Alexa Ura Reporter

Alexa Ura covers politics and demographics for The Texas Tribune, where she started as an intern in 2013. She previously covered health care for the Trib. While earning her journalism degree at the University of Texas at Austin, she was a reporter and editor for The Daily Texan. A Laredo native, Alexa is a fluent Spanish-speaker and is constantly seeking genuine Mexican food in Austin.

Recent Contributions

Court Tosses Challenge to Couple's Same-Sex Marriage License

Sarah Goodfriend, second from left, and Suzanne Bryant, center, with their daughters (far left and far right) and Travis County Clerk Dana DeBeauvoir, second from right. DeBeauvoir issued Goodfriend and Bryant a marriage license on Feb. 19, 2015.
Sarah Goodfriend, second from left, and Suzanne Bryant, center, with their daughters (far left and far right) and Travis County Clerk Dana DeBeauvoir, second from right. DeBeauvoir issued Goodfriend and Bryant a marriage license on Feb. 19, 2015.

The Texas Supreme Court on Friday tossed out Attorney General Ken Paxton’s effort to undo the union of the first gay couple to legally wed in Texas.

Defense Secretary Ash Carter: We Will Increase Austin Presence

U.S Secretary of Defense is Ashton Carter, visits the University of Texas at Austin where he held a discussion with students on March 31, 2016
U.S Secretary of Defense is Ashton Carter, visits the University of Texas at Austin where he held a discussion with students on March 31, 2016
Texas Weekly

Also, Greg Abbott makes good on a promise to pay more attention to black business community, addresses leaders at an African American Chambers of Commerce summit at the Capitol.

FDA Revises Rules for Drug-Induced Abortions

A day after a federal appeals court allowed Texas to begin enforcing new abortion restrictions, a group protested the ruling on the South Steps of the Texas Capitol building.
A day after a federal appeals court allowed Texas to begin enforcing new abortion restrictions, a group protested the ruling on the South Steps of the Texas Capitol building.

Texas women will be able to obtain medical abortions later into their pregnancies under newly approved changes by the federal Food and Drug Administration. 

Suburban Population Continues to Surge in Texas

Hays County — with its population spread across suburbs like Buda, Wimberley and Dripping Springs — is the fastest-growing county in Texas among those with populations greater than 10,000.
Hays County — with its population spread across suburbs like Buda, Wimberley and Dripping Springs — is the fastest-growing county in Texas among those with populations greater than 10,000.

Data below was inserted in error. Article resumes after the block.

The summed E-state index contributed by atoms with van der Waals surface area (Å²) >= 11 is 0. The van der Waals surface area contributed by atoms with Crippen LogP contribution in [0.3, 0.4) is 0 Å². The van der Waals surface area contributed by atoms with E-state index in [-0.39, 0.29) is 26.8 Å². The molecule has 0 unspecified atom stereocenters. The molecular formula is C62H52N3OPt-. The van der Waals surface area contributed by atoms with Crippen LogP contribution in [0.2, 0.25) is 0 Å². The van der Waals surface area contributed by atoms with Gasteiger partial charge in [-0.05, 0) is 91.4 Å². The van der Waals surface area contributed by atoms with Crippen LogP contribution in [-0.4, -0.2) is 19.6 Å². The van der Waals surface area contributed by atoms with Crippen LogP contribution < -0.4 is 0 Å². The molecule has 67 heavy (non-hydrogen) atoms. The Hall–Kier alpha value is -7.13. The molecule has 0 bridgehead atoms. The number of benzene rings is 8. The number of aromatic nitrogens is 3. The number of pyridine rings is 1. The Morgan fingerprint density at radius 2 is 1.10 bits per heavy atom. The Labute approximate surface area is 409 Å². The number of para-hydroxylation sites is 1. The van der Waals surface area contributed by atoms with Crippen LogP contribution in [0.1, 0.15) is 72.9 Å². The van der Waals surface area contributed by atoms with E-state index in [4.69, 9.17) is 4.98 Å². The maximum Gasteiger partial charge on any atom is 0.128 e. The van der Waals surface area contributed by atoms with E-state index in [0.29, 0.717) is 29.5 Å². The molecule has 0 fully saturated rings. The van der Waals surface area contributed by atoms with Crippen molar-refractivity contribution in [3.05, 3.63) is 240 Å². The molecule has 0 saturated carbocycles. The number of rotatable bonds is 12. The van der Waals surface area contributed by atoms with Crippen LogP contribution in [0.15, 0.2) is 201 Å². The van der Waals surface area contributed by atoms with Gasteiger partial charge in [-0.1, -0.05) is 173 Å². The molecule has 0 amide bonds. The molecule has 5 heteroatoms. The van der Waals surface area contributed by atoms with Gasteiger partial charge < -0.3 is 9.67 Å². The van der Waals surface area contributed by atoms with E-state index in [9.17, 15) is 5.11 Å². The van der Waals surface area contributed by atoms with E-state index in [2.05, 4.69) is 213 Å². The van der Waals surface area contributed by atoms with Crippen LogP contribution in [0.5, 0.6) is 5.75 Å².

Texas’ suburban population continues to surge, with growth in some suburban counties outpacing growth in  the state’s biggest cities, new U.S. Census Bureau figures show.

State Officials Note Significant Drop in Texas Abortions

Lara Chelian, center, and her mother Renee Chilean, both abortion providers from Michigan, hold signs in front of the U.S. Supreme Court on Capitol Hill in Washington, D.C. as Whole Woman’s Health v. Hellerstedt is argued inside, Mar. 2, 2016. The case is focused on Texas law HB2, which if enforced would result in the closure of more than 75 percent of all women’s health clinics that provide abortion services in the state.
Lara Chelian, center, and her mother Renee Chilean, both abortion providers from Michigan, hold signs in front of the U.S. Supreme Court on Capitol Hill in Washington, D.C. as Whole Woman’s Health v. Hellerstedt is argued inside, Mar. 2, 2016. The case is focused on Texas law HB2, which if enforced would result in the closure of more than 75 percent of all women’s health clinics that provide abortion services in the state.

The number of abortions performed in Texas dropped 14.2 percent in 2014, with almost 9,000 fewer procedures in the state compared to the year before.

Supreme Court Hears Arguments on Abortion Restrictions

Protesters hold signs in front of the U.S. Supreme Court in Washington, D.C. as Whole Woman’s Health v. Hellerstedt is argued inside.
Protesters hold signs in front of the U.S. Supreme Court in Washington, D.C. as Whole Woman’s Health v. Hellerstedt is argued inside.

During oral arguments Wednesday in a case challenging the constitutionality of Texas’ abortion restrictions, U.S. Supreme Court justices focused on what role the rules played in closing dozens of clinics.